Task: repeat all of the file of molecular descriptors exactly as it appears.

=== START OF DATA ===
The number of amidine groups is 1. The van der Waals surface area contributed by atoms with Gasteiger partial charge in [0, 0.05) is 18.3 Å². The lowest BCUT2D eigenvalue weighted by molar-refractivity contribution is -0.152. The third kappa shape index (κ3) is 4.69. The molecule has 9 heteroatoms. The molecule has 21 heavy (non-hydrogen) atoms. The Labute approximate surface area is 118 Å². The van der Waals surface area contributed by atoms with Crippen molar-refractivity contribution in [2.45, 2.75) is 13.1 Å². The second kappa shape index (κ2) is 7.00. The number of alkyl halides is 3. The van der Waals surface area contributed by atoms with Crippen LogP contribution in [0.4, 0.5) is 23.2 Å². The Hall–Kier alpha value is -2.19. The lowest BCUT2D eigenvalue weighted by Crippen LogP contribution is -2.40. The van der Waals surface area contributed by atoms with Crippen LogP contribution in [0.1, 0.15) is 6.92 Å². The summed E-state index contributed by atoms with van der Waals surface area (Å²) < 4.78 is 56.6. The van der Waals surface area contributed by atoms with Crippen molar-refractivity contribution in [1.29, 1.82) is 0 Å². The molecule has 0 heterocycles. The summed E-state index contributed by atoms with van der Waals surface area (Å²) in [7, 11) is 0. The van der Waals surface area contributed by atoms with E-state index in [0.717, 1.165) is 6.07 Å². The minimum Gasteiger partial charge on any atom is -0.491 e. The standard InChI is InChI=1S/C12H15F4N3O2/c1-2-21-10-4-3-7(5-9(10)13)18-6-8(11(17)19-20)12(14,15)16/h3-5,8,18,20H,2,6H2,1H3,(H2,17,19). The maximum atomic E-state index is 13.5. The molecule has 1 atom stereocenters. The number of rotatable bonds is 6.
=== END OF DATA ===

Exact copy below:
The number of amidine groups is 1. The van der Waals surface area contributed by atoms with Gasteiger partial charge in [0, 0.05) is 18.3 Å². The lowest BCUT2D eigenvalue weighted by molar-refractivity contribution is -0.152. The third kappa shape index (κ3) is 4.69. The molecule has 9 heteroatoms. The molecule has 21 heavy (non-hydrogen) atoms. The Labute approximate surface area is 118 Å². The van der Waals surface area contributed by atoms with Crippen molar-refractivity contribution in [2.45, 2.75) is 13.1 Å². The second kappa shape index (κ2) is 7.00. The number of alkyl halides is 3. The van der Waals surface area contributed by atoms with Crippen LogP contribution in [0.4, 0.5) is 23.2 Å². The Hall–Kier alpha value is -2.19. The lowest BCUT2D eigenvalue weighted by Crippen LogP contribution is -2.40. The van der Waals surface area contributed by atoms with Crippen LogP contribution in [0.1, 0.15) is 6.92 Å². The summed E-state index contributed by atoms with van der Waals surface area (Å²) < 4.78 is 56.6. The van der Waals surface area contributed by atoms with Crippen molar-refractivity contribution in [1.29, 1.82) is 0 Å². The molecule has 0 heterocycles. The summed E-state index contributed by atoms with van der Waals surface area (Å²) in [7, 11) is 0. The van der Waals surface area contributed by atoms with E-state index in [0.717, 1.165) is 6.07 Å². The minimum Gasteiger partial charge on any atom is -0.491 e. The standard InChI is InChI=1S/C12H15F4N3O2/c1-2-21-10-4-3-7(5-9(10)13)18-6-8(11(17)19-20)12(14,15)16/h3-5,8,18,20H,2,6H2,1H3,(H2,17,19). The maximum atomic E-state index is 13.5. The molecule has 1 atom stereocenters. The number of rotatable bonds is 6.